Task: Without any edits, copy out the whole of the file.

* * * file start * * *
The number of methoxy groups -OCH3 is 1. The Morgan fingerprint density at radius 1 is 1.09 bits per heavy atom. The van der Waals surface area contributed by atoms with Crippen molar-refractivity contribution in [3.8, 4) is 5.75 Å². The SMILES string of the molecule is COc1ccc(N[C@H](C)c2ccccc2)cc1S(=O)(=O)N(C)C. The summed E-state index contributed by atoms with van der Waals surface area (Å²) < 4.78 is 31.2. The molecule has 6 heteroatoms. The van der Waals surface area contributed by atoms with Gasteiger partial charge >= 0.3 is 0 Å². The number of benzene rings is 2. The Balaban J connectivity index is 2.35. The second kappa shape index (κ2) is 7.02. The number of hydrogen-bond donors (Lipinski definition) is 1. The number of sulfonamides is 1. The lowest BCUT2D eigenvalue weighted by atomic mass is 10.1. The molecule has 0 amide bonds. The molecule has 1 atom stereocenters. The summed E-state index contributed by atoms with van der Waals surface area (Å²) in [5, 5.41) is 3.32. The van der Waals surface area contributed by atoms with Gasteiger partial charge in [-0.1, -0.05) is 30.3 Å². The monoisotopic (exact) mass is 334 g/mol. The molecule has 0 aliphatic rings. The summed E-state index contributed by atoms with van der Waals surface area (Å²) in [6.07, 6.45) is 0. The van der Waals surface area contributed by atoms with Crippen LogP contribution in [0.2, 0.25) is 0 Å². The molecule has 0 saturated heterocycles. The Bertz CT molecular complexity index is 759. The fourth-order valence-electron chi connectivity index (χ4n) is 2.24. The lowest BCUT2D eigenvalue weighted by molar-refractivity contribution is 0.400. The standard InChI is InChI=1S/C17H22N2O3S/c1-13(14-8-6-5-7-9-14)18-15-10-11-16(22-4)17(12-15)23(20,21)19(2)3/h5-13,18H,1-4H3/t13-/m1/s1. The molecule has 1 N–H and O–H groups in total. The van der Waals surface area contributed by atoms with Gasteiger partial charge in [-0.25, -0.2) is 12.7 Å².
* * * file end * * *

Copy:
The number of methoxy groups -OCH3 is 1. The Morgan fingerprint density at radius 1 is 1.09 bits per heavy atom. The van der Waals surface area contributed by atoms with Crippen molar-refractivity contribution in [3.8, 4) is 5.75 Å². The SMILES string of the molecule is COc1ccc(N[C@H](C)c2ccccc2)cc1S(=O)(=O)N(C)C. The summed E-state index contributed by atoms with van der Waals surface area (Å²) < 4.78 is 31.2. The molecule has 6 heteroatoms. The van der Waals surface area contributed by atoms with Gasteiger partial charge >= 0.3 is 0 Å². The number of benzene rings is 2. The Balaban J connectivity index is 2.35. The second kappa shape index (κ2) is 7.02. The number of hydrogen-bond donors (Lipinski definition) is 1. The number of sulfonamides is 1. The lowest BCUT2D eigenvalue weighted by atomic mass is 10.1. The molecule has 0 amide bonds. The molecule has 1 atom stereocenters. The summed E-state index contributed by atoms with van der Waals surface area (Å²) in [5, 5.41) is 3.32. The van der Waals surface area contributed by atoms with Gasteiger partial charge in [-0.1, -0.05) is 30.3 Å². The monoisotopic (exact) mass is 334 g/mol. The molecule has 0 aliphatic rings. The summed E-state index contributed by atoms with van der Waals surface area (Å²) in [6.07, 6.45) is 0. The van der Waals surface area contributed by atoms with Crippen LogP contribution in [0.2, 0.25) is 0 Å². The molecule has 0 saturated heterocycles. The Bertz CT molecular complexity index is 759. The fourth-order valence-electron chi connectivity index (χ4n) is 2.24. The lowest BCUT2D eigenvalue weighted by molar-refractivity contribution is 0.400. The standard InChI is InChI=1S/C17H22N2O3S/c1-13(14-8-6-5-7-9-14)18-15-10-11-16(22-4)17(12-15)23(20,21)19(2)3/h5-13,18H,1-4H3/t13-/m1/s1. The molecule has 1 N–H and O–H groups in total. The van der Waals surface area contributed by atoms with Gasteiger partial charge in [-0.25, -0.2) is 12.7 Å².